CHARLOTTETOWN, P.E.I. – I hope that the people who live on the property where I grew up have kept the asparagus. My father had, with the exception of commercial fields, the largest asparagus patch I’ve ever seen. We never measured it, but estimate it was around 75 feet long x 4 feet wide. I’d hate to think that the current residents don’t appreciate it or, worse still, that they destroyed it.
We had as much asparagus as we pleased while it was in season, and it wasn’t treated as a fancy delicacy. It was an everyday vegetable, suitably relished, especially early in the season, but not reserved for special occasions.
During the decades we have lived at our current home, my husband and I have established an asparagus patch in our garden. It will never be as large as my dad’s, but by planting crowns that we’ve purchased and received from other gardeners and nurturing new little crowns that sprang up as our older roots self-seeded, we have built it into a respectable patch.
We’ve had a few meals of asparagus so far this spring. The first was just a taste, a few spears each, but the second was a feast, a plate full of asparagus topped with Hollandaise sauce.
The best way I’ve found to cook the spears is to lay them flat in a large frying pan with a little boiling water. It’s impossible to give a definite cooking time because it depends on the thickness of the stalks. It could be anywhere from 2 minutes for thin stalks to maybe 8 minutes for thick ones. Fresh asparagus should be cooked just long enough to brighten the colour and make it tender crisp, definitely not for long enough to make it mushy.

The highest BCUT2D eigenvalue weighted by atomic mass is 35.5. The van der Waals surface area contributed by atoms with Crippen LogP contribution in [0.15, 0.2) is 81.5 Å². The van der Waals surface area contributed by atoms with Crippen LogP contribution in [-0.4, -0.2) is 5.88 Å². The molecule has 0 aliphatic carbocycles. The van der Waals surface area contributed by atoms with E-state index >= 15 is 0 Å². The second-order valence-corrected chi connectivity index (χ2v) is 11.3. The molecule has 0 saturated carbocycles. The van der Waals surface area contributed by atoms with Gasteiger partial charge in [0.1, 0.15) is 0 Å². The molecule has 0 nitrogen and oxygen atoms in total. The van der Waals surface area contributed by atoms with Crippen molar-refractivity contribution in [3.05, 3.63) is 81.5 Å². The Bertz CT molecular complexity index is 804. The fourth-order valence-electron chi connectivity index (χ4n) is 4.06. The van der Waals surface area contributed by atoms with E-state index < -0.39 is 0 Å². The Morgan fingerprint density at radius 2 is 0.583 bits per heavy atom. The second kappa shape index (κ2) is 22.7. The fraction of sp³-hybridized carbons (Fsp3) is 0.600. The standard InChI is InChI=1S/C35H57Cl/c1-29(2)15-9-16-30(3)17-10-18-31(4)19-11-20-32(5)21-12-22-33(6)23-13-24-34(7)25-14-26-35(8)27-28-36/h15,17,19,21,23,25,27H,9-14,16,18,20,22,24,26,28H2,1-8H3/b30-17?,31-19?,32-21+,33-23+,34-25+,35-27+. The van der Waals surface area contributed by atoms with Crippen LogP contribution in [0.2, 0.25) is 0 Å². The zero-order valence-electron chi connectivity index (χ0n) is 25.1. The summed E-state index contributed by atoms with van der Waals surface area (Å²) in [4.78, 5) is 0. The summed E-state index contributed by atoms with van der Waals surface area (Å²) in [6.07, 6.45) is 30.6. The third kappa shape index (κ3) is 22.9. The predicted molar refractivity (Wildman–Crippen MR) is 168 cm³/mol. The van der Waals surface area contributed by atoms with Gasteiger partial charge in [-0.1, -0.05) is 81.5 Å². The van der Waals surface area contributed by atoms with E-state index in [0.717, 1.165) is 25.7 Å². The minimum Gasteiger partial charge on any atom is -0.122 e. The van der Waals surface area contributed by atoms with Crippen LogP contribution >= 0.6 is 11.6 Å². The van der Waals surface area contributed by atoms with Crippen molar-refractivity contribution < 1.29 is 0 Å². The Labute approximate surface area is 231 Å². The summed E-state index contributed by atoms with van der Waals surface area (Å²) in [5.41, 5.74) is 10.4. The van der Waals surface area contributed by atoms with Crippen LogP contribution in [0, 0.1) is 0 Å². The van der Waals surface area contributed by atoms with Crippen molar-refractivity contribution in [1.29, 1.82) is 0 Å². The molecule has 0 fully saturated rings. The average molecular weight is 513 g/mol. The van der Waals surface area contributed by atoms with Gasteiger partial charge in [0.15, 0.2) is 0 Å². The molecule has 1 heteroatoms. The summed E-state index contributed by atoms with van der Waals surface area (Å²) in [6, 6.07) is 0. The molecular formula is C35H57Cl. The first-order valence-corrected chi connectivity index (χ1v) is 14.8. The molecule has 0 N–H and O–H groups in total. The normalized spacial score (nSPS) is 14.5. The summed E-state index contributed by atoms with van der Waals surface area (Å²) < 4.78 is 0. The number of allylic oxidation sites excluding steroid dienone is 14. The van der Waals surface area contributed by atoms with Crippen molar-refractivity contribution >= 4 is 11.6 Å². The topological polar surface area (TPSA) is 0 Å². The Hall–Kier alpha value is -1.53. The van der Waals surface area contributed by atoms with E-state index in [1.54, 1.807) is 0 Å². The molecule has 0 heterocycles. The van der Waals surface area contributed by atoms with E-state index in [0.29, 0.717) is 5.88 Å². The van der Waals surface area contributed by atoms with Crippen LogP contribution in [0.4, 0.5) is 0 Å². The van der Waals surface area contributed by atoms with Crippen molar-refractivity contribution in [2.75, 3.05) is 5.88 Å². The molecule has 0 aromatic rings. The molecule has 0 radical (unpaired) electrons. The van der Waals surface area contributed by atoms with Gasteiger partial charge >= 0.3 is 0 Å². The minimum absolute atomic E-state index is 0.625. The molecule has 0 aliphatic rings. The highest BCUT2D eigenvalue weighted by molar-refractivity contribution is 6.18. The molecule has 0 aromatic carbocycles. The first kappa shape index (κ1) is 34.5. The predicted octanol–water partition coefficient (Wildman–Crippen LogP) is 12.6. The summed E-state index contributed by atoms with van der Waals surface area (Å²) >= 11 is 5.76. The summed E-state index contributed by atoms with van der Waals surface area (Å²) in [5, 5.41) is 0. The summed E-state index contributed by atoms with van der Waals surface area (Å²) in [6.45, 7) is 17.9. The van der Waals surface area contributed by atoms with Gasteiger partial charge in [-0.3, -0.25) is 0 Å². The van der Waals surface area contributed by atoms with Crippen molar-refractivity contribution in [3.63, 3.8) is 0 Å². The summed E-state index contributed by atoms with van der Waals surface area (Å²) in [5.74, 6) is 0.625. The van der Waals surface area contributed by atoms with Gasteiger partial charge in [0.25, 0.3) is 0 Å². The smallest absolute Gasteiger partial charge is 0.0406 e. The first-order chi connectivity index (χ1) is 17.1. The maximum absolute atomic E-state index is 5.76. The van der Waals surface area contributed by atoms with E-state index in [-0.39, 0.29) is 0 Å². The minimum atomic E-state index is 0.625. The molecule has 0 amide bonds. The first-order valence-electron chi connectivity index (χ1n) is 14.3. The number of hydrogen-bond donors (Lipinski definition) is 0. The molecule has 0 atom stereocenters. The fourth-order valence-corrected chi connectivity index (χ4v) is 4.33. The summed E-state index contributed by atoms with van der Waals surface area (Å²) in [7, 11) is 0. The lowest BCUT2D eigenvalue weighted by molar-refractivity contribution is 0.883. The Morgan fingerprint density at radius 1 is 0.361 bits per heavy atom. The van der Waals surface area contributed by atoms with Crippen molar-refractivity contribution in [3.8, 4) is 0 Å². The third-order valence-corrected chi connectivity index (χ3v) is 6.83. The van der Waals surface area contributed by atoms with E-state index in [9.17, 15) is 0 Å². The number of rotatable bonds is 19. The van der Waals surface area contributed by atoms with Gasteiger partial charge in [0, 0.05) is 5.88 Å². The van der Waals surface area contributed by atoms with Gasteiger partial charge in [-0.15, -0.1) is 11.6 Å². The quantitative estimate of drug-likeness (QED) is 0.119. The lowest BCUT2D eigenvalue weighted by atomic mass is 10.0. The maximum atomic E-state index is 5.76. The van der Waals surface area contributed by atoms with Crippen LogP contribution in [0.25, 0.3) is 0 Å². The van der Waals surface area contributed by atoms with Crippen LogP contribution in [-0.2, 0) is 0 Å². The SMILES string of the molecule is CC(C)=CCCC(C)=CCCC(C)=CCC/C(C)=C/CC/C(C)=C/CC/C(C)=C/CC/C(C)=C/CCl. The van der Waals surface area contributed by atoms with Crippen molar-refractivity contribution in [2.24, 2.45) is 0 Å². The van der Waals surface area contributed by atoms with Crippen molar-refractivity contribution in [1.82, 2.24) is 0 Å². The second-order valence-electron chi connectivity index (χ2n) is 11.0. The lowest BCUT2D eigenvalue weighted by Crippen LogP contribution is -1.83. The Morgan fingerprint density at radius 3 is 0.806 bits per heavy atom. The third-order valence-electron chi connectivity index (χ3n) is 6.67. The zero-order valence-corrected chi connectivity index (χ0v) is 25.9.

I’ve discovered, in reading two vintage cookbooks printed in the late 1800s that our ancestors were not averse to eating mushy asparagus. The author of one recommended boiling asparagus for 25 minutes, the other, for 20-40 minutes. Compare that to the current practices of cooking for less than 10 minutes or perhaps slightly longer if the long stalks are tied in a bundle with string and cooked upright.
Besides cooking asparagus in boiling water, you can also steam it, sauté it or toss it with olive oil, sprinkle with salt and then roast or grill it to serve as a side dish or a component in a salad or a main dish.
As a vegetable side dish, I think that asparagus looks and tastes particularly good with fish. A squeeze of lemon enhances the tastes of both, or try seasoning it with red pepper flakes, grated cheese or flavoured butter.
Asparagus can, of course, be served with any protein main course, including eggs – think French omelette filled with lightly-steamed asparagus spears and grated cheddar or sautéed chopped asparagus, red peppers and onions in a frittata.
Many people believe that they don’t like asparagus after trying canned asparagus spears in rolled sandwiches. I think they might be surprised at how good a similar sandwich is when made with a spear of fresh asparagus that’s been blanched in boiling water ever so quickly and then chilled rapidly.
Lightly cooked asparagus, either solo or accompanied by other fresh vegetables, makes a great topping for pasta, with a little added cheese. Another pasta possibility: toss cooked pasta with a splash of heavy cream, chunks of P.E.I. lobster, and steamed asparagus.
Asparagus with Fusilli
Adapted from Glick, Judie and Carol Jensson: “The New Granville Island Market Cookbook”. Arsenal Pulp Press, Vancouver, 2012.
250 g (½ lb) dried fusilli
500 g (1 lb) fresh asparagus
25 mL (2 tbsp) extra virgin olive oil
25 mL (2 tbsp) unsalted butter
125 mL (½ cup) grated Parmesan cheese
In a large pot of boiling water, cook the fusilli until tender.
While the pasta is cooking, prepare the asparagus by rinsing it under cold water and snapping off the woody ends. Cut asparagus stalks into 1 cm (½ inch) pieces.
In a medium frying pan over medium heat, warm the oil and butter until butter is just melted. Add the asparagus and sauté until tender, about 8-10 minutes.
Drain the pasta and place in a large bowl. Toss asparagus and cheese with pasta and serve immediately.
Makes 2 (generous) servings as a main course or 4 as a side dish
Margaret Prouse, a home economist, can be reached by writing her at RR#2, North Wiltshire, P.E.I., C0A 1Y0, or by email at firstname.lastname@example.org.